Mapping Choices: Carbon, Climate, and Rising Seas - Our Global Legacy
Carbon emissions causing 4 degrees Celsius of warming (7.2 degrees Fahrenheit) — a business-as- usual scenario — could lock in enough eventual sea level rise to submerge land currently home to 470 to 760 million people globally. Carbon cuts resulting in the proposed international target of 2 °C warming (3.6 °F) would reduce the rise locked in so that it would threaten areas now occupied by as few as 130 million people. This contrast is one expression of what is at stake in the December 2015 global climate talks in Paris.
This report builds closely on a paper first published online in October 2015 in the Proceedings of the National Academy of Sciences of the United States of America by the same authors. That research used relationships between cumulative carbon emissions, warming, and the future global sea level rise they lock in to assess implications for the United States and its cities. What distinguishes the current report is its application of sea level projections to global elevation, tidal, population, and administrative boundary data, instead of U.S. data only.
Among all nations, this report finds that China has the most to lose from business as usual, with 145 million citizens today on implicated land. China also has the most to gain from limiting warming to 2 °C, which would cut the total to 64 million. Twelve other nations have more than 10 million people living on implicated land under 4 °C warming — India, Bangladesh, Viet Nam, Indonesia, Japan, the United States, Philippines, Egypt, Brazil, Thailand, Myanmar, and the Netherlands, in descending order of total threats. A carbon path that limits warming to 2 °C would reduce exposure by more than 10 million in each listed nation except the last two, and by half or more in all listed nations but Viet Nam (still achieving 44% reduction), Brazil (45%) and the Netherlands (13%). Global megacities with the top ten populations in the balance include Shanghai, Hong Kong, Calcutta, Mumbai, Dhaka, Jakarta, and Hanoi. 4 °C warming could lead to submergence of land inhabited by more than half the population of Shanghai, Mumbai and Hanoi, among these.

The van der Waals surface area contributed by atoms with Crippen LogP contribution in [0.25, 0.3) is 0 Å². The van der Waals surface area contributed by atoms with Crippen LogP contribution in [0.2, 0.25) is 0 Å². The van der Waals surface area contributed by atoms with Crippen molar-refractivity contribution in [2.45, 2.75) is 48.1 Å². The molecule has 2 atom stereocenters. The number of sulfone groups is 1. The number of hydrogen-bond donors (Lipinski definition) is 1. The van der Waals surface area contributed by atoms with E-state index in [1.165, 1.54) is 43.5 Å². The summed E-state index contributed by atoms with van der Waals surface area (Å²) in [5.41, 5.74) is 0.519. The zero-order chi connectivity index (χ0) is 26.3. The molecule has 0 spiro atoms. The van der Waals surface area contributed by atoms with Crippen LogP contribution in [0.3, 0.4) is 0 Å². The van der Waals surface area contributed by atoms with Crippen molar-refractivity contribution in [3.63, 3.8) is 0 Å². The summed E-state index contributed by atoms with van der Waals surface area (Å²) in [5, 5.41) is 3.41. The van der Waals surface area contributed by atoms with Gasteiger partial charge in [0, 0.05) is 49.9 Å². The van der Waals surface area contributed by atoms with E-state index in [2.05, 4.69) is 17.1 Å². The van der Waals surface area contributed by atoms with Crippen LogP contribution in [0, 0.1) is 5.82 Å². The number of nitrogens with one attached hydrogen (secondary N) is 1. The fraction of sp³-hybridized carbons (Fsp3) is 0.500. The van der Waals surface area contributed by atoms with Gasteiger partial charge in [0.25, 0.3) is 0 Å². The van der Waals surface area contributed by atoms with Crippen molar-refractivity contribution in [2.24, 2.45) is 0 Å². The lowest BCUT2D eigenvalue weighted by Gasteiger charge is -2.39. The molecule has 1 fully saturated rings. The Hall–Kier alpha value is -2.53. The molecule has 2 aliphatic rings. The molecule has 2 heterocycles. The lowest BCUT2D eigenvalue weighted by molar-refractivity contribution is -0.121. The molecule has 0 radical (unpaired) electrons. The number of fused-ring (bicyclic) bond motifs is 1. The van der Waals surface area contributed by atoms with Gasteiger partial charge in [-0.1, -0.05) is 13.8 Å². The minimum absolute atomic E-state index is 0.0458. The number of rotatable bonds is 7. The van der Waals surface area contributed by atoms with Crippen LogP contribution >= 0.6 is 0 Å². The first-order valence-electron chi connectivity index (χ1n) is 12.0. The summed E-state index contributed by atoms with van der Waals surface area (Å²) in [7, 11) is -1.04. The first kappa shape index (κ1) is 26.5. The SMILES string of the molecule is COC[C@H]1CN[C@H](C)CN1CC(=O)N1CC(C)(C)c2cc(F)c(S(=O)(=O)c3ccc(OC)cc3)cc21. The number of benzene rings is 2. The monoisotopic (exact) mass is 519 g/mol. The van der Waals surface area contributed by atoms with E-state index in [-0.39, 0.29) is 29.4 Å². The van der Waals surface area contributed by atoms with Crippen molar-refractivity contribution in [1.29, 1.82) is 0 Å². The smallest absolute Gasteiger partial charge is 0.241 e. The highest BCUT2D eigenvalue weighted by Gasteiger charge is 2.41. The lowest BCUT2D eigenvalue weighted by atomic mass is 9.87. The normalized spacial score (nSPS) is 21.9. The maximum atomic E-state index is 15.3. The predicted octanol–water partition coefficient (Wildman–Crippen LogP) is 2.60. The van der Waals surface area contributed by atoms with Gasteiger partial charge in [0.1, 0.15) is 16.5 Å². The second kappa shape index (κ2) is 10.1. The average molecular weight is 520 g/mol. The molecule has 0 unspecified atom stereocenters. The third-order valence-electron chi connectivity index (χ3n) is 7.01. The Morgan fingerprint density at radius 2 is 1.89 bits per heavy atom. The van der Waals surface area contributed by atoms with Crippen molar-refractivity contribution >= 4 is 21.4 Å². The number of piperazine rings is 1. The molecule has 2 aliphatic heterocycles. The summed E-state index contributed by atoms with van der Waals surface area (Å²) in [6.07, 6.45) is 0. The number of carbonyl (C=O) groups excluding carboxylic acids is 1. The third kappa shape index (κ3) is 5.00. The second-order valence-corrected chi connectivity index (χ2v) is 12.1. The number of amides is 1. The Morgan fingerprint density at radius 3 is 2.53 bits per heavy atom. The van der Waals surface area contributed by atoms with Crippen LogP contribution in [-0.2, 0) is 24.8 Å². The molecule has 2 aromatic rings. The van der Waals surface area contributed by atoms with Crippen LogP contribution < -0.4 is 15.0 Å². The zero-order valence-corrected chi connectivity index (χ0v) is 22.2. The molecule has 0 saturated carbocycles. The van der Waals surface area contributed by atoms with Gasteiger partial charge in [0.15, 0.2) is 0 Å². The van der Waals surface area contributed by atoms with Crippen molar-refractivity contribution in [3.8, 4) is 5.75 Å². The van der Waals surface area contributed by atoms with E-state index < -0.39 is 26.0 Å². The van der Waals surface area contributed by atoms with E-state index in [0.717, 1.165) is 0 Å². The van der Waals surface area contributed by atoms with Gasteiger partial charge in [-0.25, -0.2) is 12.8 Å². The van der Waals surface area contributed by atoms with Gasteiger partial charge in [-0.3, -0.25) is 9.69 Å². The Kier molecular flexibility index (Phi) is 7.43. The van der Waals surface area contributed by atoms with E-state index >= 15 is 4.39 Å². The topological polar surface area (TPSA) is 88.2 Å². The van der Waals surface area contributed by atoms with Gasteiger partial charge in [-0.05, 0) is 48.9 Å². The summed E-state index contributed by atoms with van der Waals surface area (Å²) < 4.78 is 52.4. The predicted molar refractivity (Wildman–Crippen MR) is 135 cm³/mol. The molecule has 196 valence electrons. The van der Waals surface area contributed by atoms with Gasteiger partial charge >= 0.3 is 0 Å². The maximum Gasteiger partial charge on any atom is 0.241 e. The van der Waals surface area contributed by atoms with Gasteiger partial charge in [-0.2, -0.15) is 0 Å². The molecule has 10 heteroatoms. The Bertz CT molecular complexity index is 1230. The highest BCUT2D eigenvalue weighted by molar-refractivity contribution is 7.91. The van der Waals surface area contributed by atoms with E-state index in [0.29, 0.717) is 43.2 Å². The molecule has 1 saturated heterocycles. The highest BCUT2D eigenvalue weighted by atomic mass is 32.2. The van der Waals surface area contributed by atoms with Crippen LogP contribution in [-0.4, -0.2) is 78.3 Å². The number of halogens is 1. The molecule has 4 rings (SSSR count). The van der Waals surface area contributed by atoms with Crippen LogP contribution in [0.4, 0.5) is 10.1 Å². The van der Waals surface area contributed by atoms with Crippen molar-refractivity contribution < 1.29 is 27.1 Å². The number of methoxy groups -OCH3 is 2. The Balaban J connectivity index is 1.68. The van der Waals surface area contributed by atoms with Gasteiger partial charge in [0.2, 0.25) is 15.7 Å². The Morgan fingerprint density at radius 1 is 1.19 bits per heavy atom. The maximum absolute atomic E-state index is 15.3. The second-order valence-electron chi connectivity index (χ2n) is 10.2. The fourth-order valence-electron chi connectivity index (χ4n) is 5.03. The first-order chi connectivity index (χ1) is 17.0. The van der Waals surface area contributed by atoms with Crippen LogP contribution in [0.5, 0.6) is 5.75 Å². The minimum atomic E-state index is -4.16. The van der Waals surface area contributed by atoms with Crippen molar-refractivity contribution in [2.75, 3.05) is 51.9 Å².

These results are based on median sea level rise projections. They are also based on global elevation data with a tendency to understate exposure.
Carbon emissions this century can lock in these projected threats, but the associated sea level rise is expected to play out over a longer period, likely centuries.
This report assesses and lists global nations and urban agglomerations at risk by projected total population exposure, percent exposure, and differences in exposure under warming scenarios of 1.5, 2, 3 and 4 °C (2.7, 3.6, 5.4 and 7.2 °F). Results do not account for present or future shoreline defenses, such as levees, that might be built, nor for future population growth, decline or relocation.
In conjunction with this report, Climate Central has extended its interactive and embeddable Mapping Choices platform globally (choices.climatecentral.org). Users can now type in any coastal city name or postal code worldwide, and visually compare the potential consequences of different warming or emissions scenarios on a local map. Climate Central is also serving Google Earth layers for visualizing sea levels associated with 2 °C or 4 °C warming in areas with 3-D building data, available here; and offering spreadsheets for download with analytic results for comprehensive lists of global nations and coastal urban agglomerations, available here.